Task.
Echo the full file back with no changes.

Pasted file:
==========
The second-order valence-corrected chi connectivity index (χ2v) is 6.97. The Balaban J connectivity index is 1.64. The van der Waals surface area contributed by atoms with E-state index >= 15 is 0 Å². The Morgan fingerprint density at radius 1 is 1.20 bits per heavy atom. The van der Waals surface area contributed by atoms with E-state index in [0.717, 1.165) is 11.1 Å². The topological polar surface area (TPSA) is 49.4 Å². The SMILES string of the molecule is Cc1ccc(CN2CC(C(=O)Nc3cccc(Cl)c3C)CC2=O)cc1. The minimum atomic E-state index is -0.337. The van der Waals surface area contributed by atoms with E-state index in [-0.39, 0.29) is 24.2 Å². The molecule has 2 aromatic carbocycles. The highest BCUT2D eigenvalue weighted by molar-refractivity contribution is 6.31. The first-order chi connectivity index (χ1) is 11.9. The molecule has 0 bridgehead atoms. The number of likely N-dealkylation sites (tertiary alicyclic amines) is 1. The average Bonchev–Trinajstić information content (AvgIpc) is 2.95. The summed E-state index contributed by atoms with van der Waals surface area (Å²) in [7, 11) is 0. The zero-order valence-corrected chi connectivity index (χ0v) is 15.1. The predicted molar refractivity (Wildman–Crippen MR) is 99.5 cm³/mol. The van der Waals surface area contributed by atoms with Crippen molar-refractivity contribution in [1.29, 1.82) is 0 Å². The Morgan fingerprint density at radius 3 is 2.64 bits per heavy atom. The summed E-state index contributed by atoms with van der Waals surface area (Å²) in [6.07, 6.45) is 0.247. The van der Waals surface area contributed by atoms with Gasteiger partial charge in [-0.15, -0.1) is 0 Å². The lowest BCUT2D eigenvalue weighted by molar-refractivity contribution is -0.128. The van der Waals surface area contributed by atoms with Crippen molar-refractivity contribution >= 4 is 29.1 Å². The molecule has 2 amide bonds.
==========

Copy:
The second-order valence-corrected chi connectivity index (χ2v) is 6.97. The Balaban J connectivity index is 1.64. The van der Waals surface area contributed by atoms with E-state index >= 15 is 0 Å². The Morgan fingerprint density at radius 1 is 1.20 bits per heavy atom. The van der Waals surface area contributed by atoms with E-state index in [0.717, 1.165) is 11.1 Å². The topological polar surface area (TPSA) is 49.4 Å². The SMILES string of the molecule is Cc1ccc(CN2CC(C(=O)Nc3cccc(Cl)c3C)CC2=O)cc1. The minimum atomic E-state index is -0.337. The van der Waals surface area contributed by atoms with E-state index in [-0.39, 0.29) is 24.2 Å². The molecule has 2 aromatic carbocycles. The highest BCUT2D eigenvalue weighted by molar-refractivity contribution is 6.31. The first-order chi connectivity index (χ1) is 11.9. The molecule has 0 bridgehead atoms. The number of likely N-dealkylation sites (tertiary alicyclic amines) is 1. The average Bonchev–Trinajstić information content (AvgIpc) is 2.95. The summed E-state index contributed by atoms with van der Waals surface area (Å²) in [7, 11) is 0. The zero-order valence-corrected chi connectivity index (χ0v) is 15.1. The predicted molar refractivity (Wildman–Crippen MR) is 99.5 cm³/mol. The van der Waals surface area contributed by atoms with Crippen molar-refractivity contribution in [1.29, 1.82) is 0 Å². The Morgan fingerprint density at radius 3 is 2.64 bits per heavy atom. The summed E-state index contributed by atoms with van der Waals surface area (Å²) in [6.07, 6.45) is 0.247. The van der Waals surface area contributed by atoms with Gasteiger partial charge in [-0.15, -0.1) is 0 Å². The lowest BCUT2D eigenvalue weighted by molar-refractivity contribution is -0.128. The van der Waals surface area contributed by atoms with Crippen molar-refractivity contribution >= 4 is 29.1 Å². The molecule has 2 amide bonds.